To ask the Secretary of State for Transport
(1) what records are kept of the concentrations of identified toxic chemicals in a fume event in each of the principal classes of civil aviation airliners operating within the UK; and if he will make a statement;
(2) whether any UK agencies or Departments conduct or have conducted research into the long-term consequences of repeated exposure of air crews to low levels of toxic fumes within civil aviation aircraft; and if he will make a statement;
(3) what discussions he or Ministers in his Department have had with (a) airlines and (b) organisations about fume events in UK airlines; and if he will take steps to improve the monitoring of the air quality in UK airliners;
(4) how many fume events were recorded in (a) UK civil aviation aircraft and (b) other aircraft using UK airports operating within the UK in the last 12 months; and which agency is responsible for recording these events.
In the period
The majority of incidents of contaminated air are brief, lasting for periods of a few seconds to a few minutes. No records of chemical concentrations are kept as there is no equipment currently available which could be installed on aircraft and capture this information.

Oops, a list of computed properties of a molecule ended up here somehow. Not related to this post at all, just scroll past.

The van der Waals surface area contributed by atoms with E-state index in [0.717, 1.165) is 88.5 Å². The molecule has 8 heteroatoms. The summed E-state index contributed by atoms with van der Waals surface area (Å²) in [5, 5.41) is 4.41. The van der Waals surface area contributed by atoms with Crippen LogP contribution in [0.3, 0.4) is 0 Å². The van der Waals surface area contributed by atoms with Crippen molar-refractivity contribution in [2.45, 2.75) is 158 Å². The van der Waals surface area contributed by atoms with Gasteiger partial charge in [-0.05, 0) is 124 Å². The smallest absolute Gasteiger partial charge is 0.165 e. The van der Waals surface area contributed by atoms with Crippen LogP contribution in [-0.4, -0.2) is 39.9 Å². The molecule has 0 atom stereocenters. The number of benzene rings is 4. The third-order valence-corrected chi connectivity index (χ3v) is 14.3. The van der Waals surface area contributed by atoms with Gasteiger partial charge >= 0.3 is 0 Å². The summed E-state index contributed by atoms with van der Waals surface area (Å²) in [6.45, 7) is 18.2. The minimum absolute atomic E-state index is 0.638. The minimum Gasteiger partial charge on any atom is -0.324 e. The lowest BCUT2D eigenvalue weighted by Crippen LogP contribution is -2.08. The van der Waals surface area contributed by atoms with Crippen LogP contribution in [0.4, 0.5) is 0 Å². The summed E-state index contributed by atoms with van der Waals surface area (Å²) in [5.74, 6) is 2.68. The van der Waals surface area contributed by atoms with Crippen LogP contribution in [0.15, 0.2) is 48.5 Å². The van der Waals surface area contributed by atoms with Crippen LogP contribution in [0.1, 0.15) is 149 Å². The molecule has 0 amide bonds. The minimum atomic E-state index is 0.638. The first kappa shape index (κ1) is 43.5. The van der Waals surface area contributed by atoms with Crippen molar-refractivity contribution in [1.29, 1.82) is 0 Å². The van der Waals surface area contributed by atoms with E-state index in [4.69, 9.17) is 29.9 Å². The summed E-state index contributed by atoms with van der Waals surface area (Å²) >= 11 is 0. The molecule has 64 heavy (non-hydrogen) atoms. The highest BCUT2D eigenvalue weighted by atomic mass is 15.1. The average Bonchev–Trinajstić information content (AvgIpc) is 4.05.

The Department has completed four research studies into cabin air, which involved close cooperation with airlines to facilitate the research. The main study was published by Cranfield university in May 2011, and concluded there was no evidence for pollutants occurring in cabin air at levels exceeding available health and safety standards and guidelines.
The Department has also engaged with the Committee on Toxicity, which considered the Department’s four published reports during 2013. The Committee concluded that there is no evidence that fume events are causing ill health in passengers or crew and, as a result, there are no plans to change the monitoring of air quality in UK carriers.